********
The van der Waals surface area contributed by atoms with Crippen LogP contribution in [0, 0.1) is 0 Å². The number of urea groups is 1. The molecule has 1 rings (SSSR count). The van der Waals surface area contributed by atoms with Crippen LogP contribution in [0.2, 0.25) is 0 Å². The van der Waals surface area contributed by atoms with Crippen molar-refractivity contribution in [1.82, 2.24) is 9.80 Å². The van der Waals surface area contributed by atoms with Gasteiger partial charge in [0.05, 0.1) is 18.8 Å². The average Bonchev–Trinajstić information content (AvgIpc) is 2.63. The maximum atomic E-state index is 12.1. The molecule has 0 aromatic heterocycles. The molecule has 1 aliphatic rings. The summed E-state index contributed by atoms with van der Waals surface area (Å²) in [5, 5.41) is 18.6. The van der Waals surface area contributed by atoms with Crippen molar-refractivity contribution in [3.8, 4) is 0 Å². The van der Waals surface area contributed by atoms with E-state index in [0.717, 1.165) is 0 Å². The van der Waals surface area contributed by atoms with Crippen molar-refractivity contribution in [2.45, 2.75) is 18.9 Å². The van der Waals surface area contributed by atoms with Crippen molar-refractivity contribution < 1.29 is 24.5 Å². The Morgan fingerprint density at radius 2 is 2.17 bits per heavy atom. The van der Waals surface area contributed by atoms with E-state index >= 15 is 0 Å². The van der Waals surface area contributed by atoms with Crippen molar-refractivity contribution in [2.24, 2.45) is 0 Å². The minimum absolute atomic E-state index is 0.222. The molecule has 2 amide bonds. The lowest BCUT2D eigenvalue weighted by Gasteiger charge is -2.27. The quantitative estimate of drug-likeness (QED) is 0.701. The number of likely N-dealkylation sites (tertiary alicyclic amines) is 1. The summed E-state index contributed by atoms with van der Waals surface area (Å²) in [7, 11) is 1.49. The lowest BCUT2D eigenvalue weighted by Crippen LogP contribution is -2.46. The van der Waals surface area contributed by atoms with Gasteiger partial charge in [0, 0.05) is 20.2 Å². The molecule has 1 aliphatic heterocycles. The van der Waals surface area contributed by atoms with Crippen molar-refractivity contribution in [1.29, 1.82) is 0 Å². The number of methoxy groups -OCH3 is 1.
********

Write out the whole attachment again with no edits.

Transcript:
The van der Waals surface area contributed by atoms with Crippen LogP contribution in [0, 0.1) is 0 Å². The number of urea groups is 1. The molecule has 1 rings (SSSR count). The van der Waals surface area contributed by atoms with Crippen LogP contribution in [0.2, 0.25) is 0 Å². The van der Waals surface area contributed by atoms with Crippen molar-refractivity contribution in [1.82, 2.24) is 9.80 Å². The van der Waals surface area contributed by atoms with Gasteiger partial charge in [0.05, 0.1) is 18.8 Å². The average Bonchev–Trinajstić information content (AvgIpc) is 2.63. The maximum atomic E-state index is 12.1. The molecule has 0 aromatic heterocycles. The molecule has 1 aliphatic rings. The summed E-state index contributed by atoms with van der Waals surface area (Å²) in [5, 5.41) is 18.6. The van der Waals surface area contributed by atoms with Crippen molar-refractivity contribution in [3.8, 4) is 0 Å². The van der Waals surface area contributed by atoms with E-state index in [0.717, 1.165) is 0 Å². The van der Waals surface area contributed by atoms with Crippen molar-refractivity contribution in [2.45, 2.75) is 18.9 Å². The van der Waals surface area contributed by atoms with Crippen molar-refractivity contribution < 1.29 is 24.5 Å². The Morgan fingerprint density at radius 2 is 2.17 bits per heavy atom. The van der Waals surface area contributed by atoms with E-state index >= 15 is 0 Å². The van der Waals surface area contributed by atoms with Crippen molar-refractivity contribution in [2.24, 2.45) is 0 Å². The minimum absolute atomic E-state index is 0.222. The molecule has 2 amide bonds. The lowest BCUT2D eigenvalue weighted by Gasteiger charge is -2.27. The quantitative estimate of drug-likeness (QED) is 0.701. The number of likely N-dealkylation sites (tertiary alicyclic amines) is 1. The summed E-state index contributed by atoms with van der Waals surface area (Å²) in [7, 11) is 1.49. The lowest BCUT2D eigenvalue weighted by Crippen LogP contribution is -2.46. The van der Waals surface area contributed by atoms with Gasteiger partial charge in [0, 0.05) is 20.2 Å². The molecule has 1 aliphatic heterocycles. The van der Waals surface area contributed by atoms with Crippen molar-refractivity contribution in [1.29, 1.82) is 0 Å². The number of methoxy groups -OCH3 is 1.